As many as 400 oil platform workers have stopped work for 24 hours in what is the largest industrial action in the North Sea for the last 28 years. The strikers are employed by Wood Group and operate seven Shell platforms. In addition to the 24-hour strike, the workers have approved a ban on overtime and further temporary suspensions of work in the coming weeks.
The reason for the strike are the new wage cuts planned by Wood Group, the organizers from the Unite and RMT unions told media, as well as a recent introduction of a three-week work cycle, to replace the two-week cycle workers have been used to. Platform workers took a vote to decide on whether to pursue industrial action.
Earlier this month, an Energy Aspects analyst told the New York Times that “Pressure is mounting not just in the North Sea but in many different regions for producers to start spending as oil prices rise.” Now, it seems, the Shell platform workers have had enough and even though oil prices are back below US$50, fast approaching US$40, they are determined to stand up for themselves.
Wood Group, the oilfield services company that employs the platforms’ labor force, cut wages earlier this year, in February, for about a third of its workforce, the BBC notes. The company then cited the harsh oil price environment, which made cost cuts necessary. Related: Why Are Oil Producers Rushing To The STACK?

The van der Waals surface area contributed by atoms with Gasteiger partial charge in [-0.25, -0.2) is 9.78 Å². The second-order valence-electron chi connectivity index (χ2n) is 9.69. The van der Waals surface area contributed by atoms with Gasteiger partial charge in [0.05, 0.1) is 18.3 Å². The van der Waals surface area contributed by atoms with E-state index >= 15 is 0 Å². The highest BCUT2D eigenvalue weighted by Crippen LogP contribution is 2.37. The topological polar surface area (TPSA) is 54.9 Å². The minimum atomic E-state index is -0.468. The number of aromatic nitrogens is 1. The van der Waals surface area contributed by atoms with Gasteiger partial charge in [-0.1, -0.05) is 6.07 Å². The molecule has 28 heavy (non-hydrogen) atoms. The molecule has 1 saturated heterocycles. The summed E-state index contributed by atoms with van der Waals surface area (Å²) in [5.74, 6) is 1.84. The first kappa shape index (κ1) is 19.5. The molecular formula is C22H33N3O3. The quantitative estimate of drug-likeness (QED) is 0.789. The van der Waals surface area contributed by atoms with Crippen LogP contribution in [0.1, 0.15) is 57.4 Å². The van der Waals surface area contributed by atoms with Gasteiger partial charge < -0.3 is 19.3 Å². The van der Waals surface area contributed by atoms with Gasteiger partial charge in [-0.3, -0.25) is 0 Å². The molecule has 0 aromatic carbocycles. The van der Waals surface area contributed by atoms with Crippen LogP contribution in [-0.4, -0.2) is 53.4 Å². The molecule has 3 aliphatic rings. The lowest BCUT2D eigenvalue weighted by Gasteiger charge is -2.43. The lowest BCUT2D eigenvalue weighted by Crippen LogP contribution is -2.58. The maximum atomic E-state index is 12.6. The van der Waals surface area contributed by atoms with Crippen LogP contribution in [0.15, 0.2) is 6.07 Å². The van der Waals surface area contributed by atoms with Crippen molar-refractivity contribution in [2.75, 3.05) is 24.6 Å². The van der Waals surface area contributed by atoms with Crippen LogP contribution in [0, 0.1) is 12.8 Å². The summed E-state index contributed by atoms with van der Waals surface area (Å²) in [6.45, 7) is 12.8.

One other union has backed the industrial action, the International Transport Workers’ Federation, whose general secretary Steve Cotton said on Friday, before the decision to strike had been made, that “Workers for Wood Group across Shell’s North Sea oil and gas platforms have overwhelmingly spoken. The company will now have to live with the consequences,” said Cotton. “Perhaps it will now see the need to reconsider its plans to slash the pay of these offshore workers, restrict their leave and increase their work – all on top of recent harmful redundancies.”
Further disgruntlement among workers was caused by a pay raise for Wood Group’s chief executive. RMT’s general secretary Mick Cash said, “"We are well aware that the company chief executive has had a pay increase of 28% to bring him up to £600,000. It is obscene that while the top bosses are lining their own pockets they are kicking the workforce from pillar to post.”
Wood Group’s CEO came out with a statement that lamented the decision of the unions but said the company respected the right of its employees to strike. A Shell spokesman said the platform owner was also disappointed with the decision, noting that the competitiveness of North Sea oil may become compromised by the action.
By Irina Slav For Oilprice.com
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